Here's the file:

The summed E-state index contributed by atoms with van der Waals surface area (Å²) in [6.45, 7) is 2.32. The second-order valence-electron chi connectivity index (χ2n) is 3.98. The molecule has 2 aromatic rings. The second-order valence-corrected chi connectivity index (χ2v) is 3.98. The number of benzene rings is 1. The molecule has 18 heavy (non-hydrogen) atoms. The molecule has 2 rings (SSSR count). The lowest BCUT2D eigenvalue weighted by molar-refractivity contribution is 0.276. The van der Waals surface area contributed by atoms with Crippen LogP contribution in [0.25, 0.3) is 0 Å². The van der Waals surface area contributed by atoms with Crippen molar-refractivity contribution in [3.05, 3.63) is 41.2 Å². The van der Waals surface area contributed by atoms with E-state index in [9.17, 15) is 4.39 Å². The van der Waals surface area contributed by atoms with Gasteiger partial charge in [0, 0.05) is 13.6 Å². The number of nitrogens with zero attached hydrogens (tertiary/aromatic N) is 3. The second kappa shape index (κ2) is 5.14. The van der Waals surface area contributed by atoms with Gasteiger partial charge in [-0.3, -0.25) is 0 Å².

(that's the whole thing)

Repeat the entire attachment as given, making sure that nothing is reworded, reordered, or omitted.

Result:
The summed E-state index contributed by atoms with van der Waals surface area (Å²) in [6.45, 7) is 2.32. The second-order valence-electron chi connectivity index (χ2n) is 3.98. The molecule has 2 aromatic rings. The second-order valence-corrected chi connectivity index (χ2v) is 3.98. The number of benzene rings is 1. The molecule has 18 heavy (non-hydrogen) atoms. The molecule has 2 rings (SSSR count). The lowest BCUT2D eigenvalue weighted by molar-refractivity contribution is 0.276. The van der Waals surface area contributed by atoms with Crippen LogP contribution in [0.25, 0.3) is 0 Å². The van der Waals surface area contributed by atoms with Crippen molar-refractivity contribution in [3.05, 3.63) is 41.2 Å². The van der Waals surface area contributed by atoms with E-state index in [9.17, 15) is 4.39 Å². The van der Waals surface area contributed by atoms with Gasteiger partial charge in [0, 0.05) is 13.6 Å². The number of nitrogens with zero attached hydrogens (tertiary/aromatic N) is 3. The second kappa shape index (κ2) is 5.14. The van der Waals surface area contributed by atoms with Gasteiger partial charge in [-0.3, -0.25) is 0 Å².